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Lifespan, Care New England merger: 10 things to know

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State regulators on Dec. 30 made the merger application public for Lifespan, Care New England and Brown University, all Providence, R.I.-based, The Boston Globe reported.

The proposed deal, which was filed April 26, has received some scrutiny from state regulators. 

Ten things to know about the merger application between Lifespan and Care New England, according to the Globe:

1. The merger would involve an expansion of care at Care New England's Express Care Center in the Pawtucket and Central Falls areas of Rhode Island. The deal would also redirect care from Lifespan's Providence-based Rhode Island Hospital to ambulatory surgery centers. The systems are considering building one or two ambulatory care centers in underserved communities.

2. The deal will cost about $4 billion. Brown will commit at least $125 million in the first five years. Rhode Island Academic Healthcare System, the name of the new entity, will invest about $100 million per year combined, according to the application.

3. The merger would address reducing waste, increasing access to lower-cost care, transitioning to a value-based payment model, improving the quality of care, decreasing disparities, making the state a hub for life sciences research and innovation, and nurturing the local healthcare workforce. The systems hope to achieve these goals within five years.

4. Executives want to change Care New England's Women & Infants Hospital into a "comprehensive women's hospital." Currently, women's care is spread between the two systems. The merger would combine care in a range of specialties.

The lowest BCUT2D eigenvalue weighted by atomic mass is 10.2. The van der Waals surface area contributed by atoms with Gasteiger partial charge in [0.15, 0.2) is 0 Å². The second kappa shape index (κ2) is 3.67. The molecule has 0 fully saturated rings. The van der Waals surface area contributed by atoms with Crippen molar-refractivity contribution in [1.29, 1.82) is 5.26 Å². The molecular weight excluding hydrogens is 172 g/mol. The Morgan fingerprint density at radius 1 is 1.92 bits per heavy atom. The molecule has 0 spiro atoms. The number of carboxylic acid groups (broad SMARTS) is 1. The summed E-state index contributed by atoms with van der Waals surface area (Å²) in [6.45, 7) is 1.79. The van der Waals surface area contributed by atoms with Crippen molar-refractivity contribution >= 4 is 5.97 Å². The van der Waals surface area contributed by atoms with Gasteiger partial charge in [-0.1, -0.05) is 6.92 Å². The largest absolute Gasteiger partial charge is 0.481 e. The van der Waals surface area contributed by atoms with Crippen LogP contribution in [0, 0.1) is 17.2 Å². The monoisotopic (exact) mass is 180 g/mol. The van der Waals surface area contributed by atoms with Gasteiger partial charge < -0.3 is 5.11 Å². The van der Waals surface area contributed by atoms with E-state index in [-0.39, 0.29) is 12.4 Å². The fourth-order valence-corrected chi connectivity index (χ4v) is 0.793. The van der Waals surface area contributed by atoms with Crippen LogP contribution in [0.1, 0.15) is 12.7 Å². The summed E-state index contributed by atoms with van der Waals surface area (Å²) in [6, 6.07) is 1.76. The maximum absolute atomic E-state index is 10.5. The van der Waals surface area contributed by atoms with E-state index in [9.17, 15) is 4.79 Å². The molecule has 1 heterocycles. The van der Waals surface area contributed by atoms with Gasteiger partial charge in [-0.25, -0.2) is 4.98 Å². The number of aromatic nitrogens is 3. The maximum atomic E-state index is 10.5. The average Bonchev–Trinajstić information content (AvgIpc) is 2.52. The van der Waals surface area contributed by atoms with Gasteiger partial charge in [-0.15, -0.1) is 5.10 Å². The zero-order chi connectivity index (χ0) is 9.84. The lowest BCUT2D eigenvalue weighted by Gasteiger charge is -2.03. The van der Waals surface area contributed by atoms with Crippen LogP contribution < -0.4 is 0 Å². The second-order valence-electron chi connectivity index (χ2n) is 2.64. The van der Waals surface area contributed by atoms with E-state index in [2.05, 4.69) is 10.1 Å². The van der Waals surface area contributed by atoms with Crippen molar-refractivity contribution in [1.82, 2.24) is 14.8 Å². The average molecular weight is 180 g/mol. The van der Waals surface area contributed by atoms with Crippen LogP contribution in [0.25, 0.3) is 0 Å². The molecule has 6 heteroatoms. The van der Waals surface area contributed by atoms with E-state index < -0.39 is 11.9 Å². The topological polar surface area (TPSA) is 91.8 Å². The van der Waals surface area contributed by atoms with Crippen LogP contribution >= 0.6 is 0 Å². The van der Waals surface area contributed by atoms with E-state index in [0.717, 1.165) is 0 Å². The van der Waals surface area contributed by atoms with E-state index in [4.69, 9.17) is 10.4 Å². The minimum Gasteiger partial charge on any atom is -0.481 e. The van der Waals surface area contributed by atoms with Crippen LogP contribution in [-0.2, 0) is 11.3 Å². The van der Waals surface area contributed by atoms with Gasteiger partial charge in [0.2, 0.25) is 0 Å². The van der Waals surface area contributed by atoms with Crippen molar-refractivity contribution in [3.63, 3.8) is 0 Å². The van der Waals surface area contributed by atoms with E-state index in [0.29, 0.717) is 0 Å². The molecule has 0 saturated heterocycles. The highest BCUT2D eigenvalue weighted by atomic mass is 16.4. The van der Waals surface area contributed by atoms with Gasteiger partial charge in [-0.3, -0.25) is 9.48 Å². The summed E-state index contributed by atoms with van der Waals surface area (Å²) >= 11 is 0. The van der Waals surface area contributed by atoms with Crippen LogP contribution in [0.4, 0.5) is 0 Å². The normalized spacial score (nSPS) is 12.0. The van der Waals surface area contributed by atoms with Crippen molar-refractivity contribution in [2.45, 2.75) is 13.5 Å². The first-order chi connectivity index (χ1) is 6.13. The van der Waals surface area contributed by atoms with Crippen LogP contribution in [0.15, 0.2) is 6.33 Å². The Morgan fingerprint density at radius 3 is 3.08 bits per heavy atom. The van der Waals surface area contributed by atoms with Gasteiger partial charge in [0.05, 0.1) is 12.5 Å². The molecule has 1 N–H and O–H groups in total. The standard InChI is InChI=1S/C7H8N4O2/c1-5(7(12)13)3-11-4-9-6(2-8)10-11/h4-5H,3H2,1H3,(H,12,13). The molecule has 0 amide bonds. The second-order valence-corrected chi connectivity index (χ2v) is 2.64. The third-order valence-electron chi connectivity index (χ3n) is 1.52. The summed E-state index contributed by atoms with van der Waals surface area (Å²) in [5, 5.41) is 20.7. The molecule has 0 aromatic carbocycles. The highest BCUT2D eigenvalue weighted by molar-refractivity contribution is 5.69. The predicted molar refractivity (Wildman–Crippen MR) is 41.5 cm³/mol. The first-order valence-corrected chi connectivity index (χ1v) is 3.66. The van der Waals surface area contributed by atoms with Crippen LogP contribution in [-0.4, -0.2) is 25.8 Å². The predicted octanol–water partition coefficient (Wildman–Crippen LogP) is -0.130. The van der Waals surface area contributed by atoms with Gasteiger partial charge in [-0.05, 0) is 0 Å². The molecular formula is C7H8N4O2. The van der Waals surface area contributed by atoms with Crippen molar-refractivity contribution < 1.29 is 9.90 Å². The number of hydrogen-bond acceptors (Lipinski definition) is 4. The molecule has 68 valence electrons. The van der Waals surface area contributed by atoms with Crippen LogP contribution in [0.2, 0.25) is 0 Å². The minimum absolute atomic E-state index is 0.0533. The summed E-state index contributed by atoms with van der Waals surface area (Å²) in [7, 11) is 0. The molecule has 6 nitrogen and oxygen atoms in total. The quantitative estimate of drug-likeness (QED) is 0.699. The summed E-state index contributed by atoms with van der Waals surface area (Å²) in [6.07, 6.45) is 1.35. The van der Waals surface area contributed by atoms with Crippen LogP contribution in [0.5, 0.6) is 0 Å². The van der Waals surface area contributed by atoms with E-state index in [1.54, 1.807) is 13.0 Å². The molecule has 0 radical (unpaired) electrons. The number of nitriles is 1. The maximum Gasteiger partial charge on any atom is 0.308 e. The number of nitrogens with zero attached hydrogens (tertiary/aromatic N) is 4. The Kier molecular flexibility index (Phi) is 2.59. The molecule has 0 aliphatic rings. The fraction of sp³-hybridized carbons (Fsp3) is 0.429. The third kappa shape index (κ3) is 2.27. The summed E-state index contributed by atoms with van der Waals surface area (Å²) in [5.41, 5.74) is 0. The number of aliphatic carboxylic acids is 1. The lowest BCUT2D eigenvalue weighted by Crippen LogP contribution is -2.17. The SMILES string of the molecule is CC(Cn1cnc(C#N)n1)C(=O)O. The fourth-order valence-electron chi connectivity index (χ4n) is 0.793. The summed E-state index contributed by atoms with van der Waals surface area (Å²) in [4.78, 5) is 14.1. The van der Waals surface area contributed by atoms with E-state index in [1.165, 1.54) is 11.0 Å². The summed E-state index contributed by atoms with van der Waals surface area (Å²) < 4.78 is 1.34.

5. The application said the system would advance cancer research and make advanced treatments more accessible. However, details on establishing a comprehensive cancer center in the state were redacted.

6. Executives said they would work with payers to create "innovative payment models and lower costs." Additionally, the systems said that, if combined, they'd be able to take financial responsibility for more covered lives, including the majority of Medicaid covered lives.

7. Goals for the merger include receiving a Centers for Medicaid and Medicare Overall Quality ranking of four stars or higher; being better than the national average in readmission rates, hospital-acquired conditions, morbidity and mortality; being better than peers on Healthcare Effectiveness Data and Information Set measures; and removing health disparities based on social factors.

8. Both systems said they have committed $10 million over three years to social disparities in health, like food insecurity, lack of affordable housing and unemployment.

9. The systems don't expect changes to staffing levels for the first three years, the application said.

10. The new system will have co-CEOs, and once they are chosen, the current CEOs will be removed from the board. There will also be an equal number of board members from Lifespan and Care New England.

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